At Immigration Argument, Justice Kavanaugh Takes Hard Line

In Hate in the US, IMMIGRATION -- articles only, Judiciary and Courts On

 

WASHINGTON — A Supreme Court argument on Wednesday over the detention of immigrants during deportation proceedings seemed to expose a divide between President Trump’s two appointees, Justices Neil M. Gorsuch and Brett M. Kavanaugh.

The question in the case was whether federal authorities must detain immigrants who had committed crimes, often minor ones, no matter how long ago they were released from criminal custody. Justice Kavanaugh said a 1996 federal law required detention even years later, without an opportunity for a bail hearing.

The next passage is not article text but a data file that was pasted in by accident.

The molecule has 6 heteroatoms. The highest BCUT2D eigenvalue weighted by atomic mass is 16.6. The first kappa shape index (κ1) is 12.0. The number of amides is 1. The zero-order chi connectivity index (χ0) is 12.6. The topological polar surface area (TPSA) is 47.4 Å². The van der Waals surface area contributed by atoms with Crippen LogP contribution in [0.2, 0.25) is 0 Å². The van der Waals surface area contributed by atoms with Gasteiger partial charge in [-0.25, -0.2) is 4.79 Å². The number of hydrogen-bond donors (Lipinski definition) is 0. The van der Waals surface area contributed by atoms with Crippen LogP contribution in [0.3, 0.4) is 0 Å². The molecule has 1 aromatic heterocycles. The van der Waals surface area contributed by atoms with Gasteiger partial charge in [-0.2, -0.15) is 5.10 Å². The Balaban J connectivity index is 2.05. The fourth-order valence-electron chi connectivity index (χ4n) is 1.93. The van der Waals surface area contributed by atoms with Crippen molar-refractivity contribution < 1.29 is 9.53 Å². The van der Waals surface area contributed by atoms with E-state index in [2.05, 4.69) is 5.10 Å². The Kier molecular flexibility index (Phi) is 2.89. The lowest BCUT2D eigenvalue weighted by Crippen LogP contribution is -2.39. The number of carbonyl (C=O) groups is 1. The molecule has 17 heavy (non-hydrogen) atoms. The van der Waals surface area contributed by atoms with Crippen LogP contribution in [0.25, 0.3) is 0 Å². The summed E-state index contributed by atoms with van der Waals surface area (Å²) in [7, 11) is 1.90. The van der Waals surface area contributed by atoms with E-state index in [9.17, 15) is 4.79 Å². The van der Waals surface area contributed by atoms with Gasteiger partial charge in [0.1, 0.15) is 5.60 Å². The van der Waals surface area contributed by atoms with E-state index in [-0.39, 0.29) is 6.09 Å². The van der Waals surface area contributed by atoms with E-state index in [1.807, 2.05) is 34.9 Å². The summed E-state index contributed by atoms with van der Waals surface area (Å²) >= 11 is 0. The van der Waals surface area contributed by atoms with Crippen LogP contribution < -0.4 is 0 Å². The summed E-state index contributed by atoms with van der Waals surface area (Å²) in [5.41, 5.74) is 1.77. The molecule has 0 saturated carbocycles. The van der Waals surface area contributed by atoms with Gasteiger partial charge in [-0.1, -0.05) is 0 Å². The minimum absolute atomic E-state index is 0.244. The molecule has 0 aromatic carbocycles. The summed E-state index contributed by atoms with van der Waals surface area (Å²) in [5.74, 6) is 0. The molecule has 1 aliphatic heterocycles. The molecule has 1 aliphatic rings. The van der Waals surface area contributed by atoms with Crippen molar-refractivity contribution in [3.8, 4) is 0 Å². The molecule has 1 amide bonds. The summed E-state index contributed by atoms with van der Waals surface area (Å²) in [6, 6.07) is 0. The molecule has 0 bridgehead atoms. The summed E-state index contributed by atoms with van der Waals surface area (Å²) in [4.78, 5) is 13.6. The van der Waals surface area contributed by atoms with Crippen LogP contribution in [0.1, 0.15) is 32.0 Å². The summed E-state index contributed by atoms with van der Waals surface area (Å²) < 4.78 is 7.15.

“What was really going through Congress’s mind in 1996 was harshness on this topic,” he said.

But Justice Gorsuch suggested that mandatory detentions of immigrants long after they completed their sentences could be problematic. “Is there any limit on the government’s power?” he asked.

Justice Stephen G. Breyer pressed the point, asking a lawyer for the federal government whether it could detain “a person 50 years later, who is on his death bed, after stealing some bus transfers” without a bail hearing “even though in this country a triple ax murderer is given a bail hearing.”

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